Regarding charges, two particular observations emerged from the work with the RSA. First that savers did not understand the effect of charges on investment outcomes. Charges are declared as a percentage of a capital sum, but are levied annually. So a 2% annual charge on a pension account will absorb half the pension. Second, savers were not told about the charges that were nevertheless deducted from their account.
The work on reform began with the publication of Seeing Through British Pensions. This created a huge response in the media, and eventually, with the help of other campaigners a government referral was made to the Office of Fair Trading. Charges on “default” pensions were capped. The OFT established Independent Governance Committees (IGC’s), to ensure that savers received value for money. However transparency of charging was not achieved.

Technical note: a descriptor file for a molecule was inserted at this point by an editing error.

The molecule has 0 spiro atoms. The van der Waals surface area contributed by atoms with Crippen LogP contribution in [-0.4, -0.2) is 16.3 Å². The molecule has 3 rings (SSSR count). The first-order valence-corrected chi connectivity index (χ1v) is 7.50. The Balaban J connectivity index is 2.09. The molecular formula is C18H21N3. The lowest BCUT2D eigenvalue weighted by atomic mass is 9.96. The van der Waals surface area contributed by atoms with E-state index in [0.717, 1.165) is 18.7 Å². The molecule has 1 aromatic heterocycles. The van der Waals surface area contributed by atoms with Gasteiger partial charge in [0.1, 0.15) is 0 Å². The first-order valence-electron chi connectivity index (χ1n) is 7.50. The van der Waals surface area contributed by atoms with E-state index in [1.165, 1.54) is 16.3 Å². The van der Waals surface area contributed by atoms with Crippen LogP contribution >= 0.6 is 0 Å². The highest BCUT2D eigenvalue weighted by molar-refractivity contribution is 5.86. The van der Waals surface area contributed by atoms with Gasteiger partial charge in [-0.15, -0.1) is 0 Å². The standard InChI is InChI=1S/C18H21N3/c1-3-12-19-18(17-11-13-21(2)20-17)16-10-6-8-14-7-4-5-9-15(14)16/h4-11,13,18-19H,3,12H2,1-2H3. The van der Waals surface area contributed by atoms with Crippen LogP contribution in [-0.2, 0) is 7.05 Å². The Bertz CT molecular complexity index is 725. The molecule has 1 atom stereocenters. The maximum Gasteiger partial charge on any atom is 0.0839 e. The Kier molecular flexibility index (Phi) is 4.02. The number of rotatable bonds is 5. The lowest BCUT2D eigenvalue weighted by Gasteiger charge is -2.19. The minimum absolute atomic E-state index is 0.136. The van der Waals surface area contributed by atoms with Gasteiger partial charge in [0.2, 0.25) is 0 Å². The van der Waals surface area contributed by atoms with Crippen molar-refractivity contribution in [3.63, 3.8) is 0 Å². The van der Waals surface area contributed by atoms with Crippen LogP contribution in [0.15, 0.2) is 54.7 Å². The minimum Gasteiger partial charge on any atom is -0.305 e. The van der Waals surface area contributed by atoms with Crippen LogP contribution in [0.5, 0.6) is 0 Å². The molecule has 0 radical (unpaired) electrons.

Working with other campaigners, and with the Financial Services Consumer Panel, David wrote Investment Costs: An Unknown Quantity. The issue has subsequently been taken up by civil society groups such as the Transparency Task Force, (to which David is an ambassador), and Dr Chris Sier who is now advising the FCA.
Reform has been slow. However, in the autumn of 2018, the FCA will be issuing agreed transparency guidelines. The DWP Select Committee has announced a further investigation. The need for continuing progress on this matter is vital if the market for investment products and pensions is to be made to work.
For those with a particular interest in this field, David would suggest contacting the Transparency Task Force.